South African photographer Greg du Toit has travelled from the southern tip of Africa to beyond the equator seeking to capture what he calls ‘lost’ Africa, where wild creatures roam the savannah plains, enchanting forests and dusty valley floors; a place where a tangible freedom, primal energy and a spirit of adventure still linger. The result is African Wildlife Exposed, a book that shows not only his technical abilities as a photographer, but the effort and endurance that is required to capture extraordinary images of the natural world. There’s a lesson there for all of us.
Dawn King In the night I had been woken several times by the distant groans made by lions. The following morning, as dawn broke, we found three big males. They had been roaring in an attempt to track down their pride of lionesses. As they got closer to the females, they lifted their heads and curled their lips in what is known as the flehmen grimace. This allows them to sample the air for pheromones. A lingering condensation of breath caused me to hit my shutter button in a rushed panic. Even after 10 years of photographing, my wild subjects arouse in me an excitement that makes me feel as if the picture I am about to take is my very first.
Descending Leopards embody all the attributes of the ultimate predator. Their speed and agility in both climbing and descending trees is nothing short of remarkable. I have spent over 700 hours now following and documenting leopards, and one of the most difficult frames to capture has been a descent from a tree. For this seemingly intangible frame, I have wanted to use a slow shutter speed to show the swift vertical movement of a leopard’s decisive descent. Frustratingly, in my earlier attempts I badly underestimated the speed of these enigmatic predators and my frames have been at best very abstract blurs. I have since reviewed both my technique and settings, and it took me many more frustrating months of waiting before this opportunity arose to capture a leopard descending.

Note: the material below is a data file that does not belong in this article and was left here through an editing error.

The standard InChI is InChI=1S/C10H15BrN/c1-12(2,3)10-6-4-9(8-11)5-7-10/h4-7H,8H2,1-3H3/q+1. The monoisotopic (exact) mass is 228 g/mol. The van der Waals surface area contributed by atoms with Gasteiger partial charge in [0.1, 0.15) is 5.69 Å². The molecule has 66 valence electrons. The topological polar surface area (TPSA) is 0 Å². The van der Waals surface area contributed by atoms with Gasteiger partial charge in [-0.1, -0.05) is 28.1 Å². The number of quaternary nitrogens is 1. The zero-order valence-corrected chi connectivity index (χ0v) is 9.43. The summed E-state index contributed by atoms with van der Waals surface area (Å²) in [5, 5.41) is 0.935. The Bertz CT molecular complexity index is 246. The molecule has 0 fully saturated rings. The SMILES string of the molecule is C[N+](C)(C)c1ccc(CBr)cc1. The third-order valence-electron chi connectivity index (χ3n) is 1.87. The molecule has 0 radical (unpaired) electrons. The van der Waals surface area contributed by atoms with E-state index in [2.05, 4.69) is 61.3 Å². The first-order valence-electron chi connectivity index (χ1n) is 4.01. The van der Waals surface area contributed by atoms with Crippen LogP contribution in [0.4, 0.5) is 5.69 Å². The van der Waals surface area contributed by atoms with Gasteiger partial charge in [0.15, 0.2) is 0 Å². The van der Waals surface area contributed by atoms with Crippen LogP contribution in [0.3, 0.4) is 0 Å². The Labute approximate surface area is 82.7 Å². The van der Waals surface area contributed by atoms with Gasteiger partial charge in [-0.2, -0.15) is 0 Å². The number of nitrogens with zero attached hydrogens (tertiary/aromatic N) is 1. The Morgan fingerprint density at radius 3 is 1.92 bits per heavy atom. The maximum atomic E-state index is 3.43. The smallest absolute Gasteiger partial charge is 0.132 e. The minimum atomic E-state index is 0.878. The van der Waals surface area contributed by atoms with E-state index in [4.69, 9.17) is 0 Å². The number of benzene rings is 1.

Grasshoppers I had been driving around looking for something big and dangerous to photograph. Passing by a clump of bushes, I spotted this pair of mating grasshoppers. Wanting you to have a window into the world of my grasshopper subjects, I carefully stuck my lens deep into the bush. Selecting a moderate aperture, I then manually focussed until the eyes of the front insect and the antenna of the back one were in focus. To get both grasshoppers equally sharp would have taken the mystery out of the image. Interestingly, I captured this image in Timbavati, an area that is renowned for its predators and other big game. For me, the fascination of the African bush extends beyond the ‘big and hairy’.
Chameleon It is not often that you find a baby chameleon shedding its skin. I watched closely as this little fellow rubbed his head against the grass stalk to remove the dead outer layer of skin. My subject, no bigger than your little finger, periodically paused and stared straight into my lens as if to say, “Do you mind? I’m shedding here!”
Pelicans I woke one morning to find Lake Nakuru covered in a thick mist. I desperately wanted to get to the shoreline before the sun rose. When I arrived, I was met with a beautiful and surreal scene. There were great white pelicans preening in the foreground, while the mist and distant Rift Valley wall had blended into a blue and white background. Without a second thought, I waded into the cool water and crouched on my haunches. When I spotted one of the pelicans flying towards the flock, I knew that this would be my chance, even though tracking the bird as it flew straight towards my camera through the mist was not an easy task for my sluggish 80-400mm lens.
Chimp siesta The eastern shore of the beautiful Lake Tanganyika is where you will find the largest wild population of chimpanzees. The forest here is dark, and photographers are not allowed to use a flash. To make matters worse, you are permitted only one hour each day with the chimps. On this particular visit, after locating a community of these great apes, things were going well and the chimps were out in the open. Then, quite suddenly and without warning, they all decided it was siesta time. While they lay on the forest floor, my guide politely informed me that they usually sleep for about an hour. Perplexed and not sure what to do, I decided to join my reclining subjects. Lying prostrate on the forest floor, I gazed into this chimp’s eyes and I must admit that I too felt sleepy.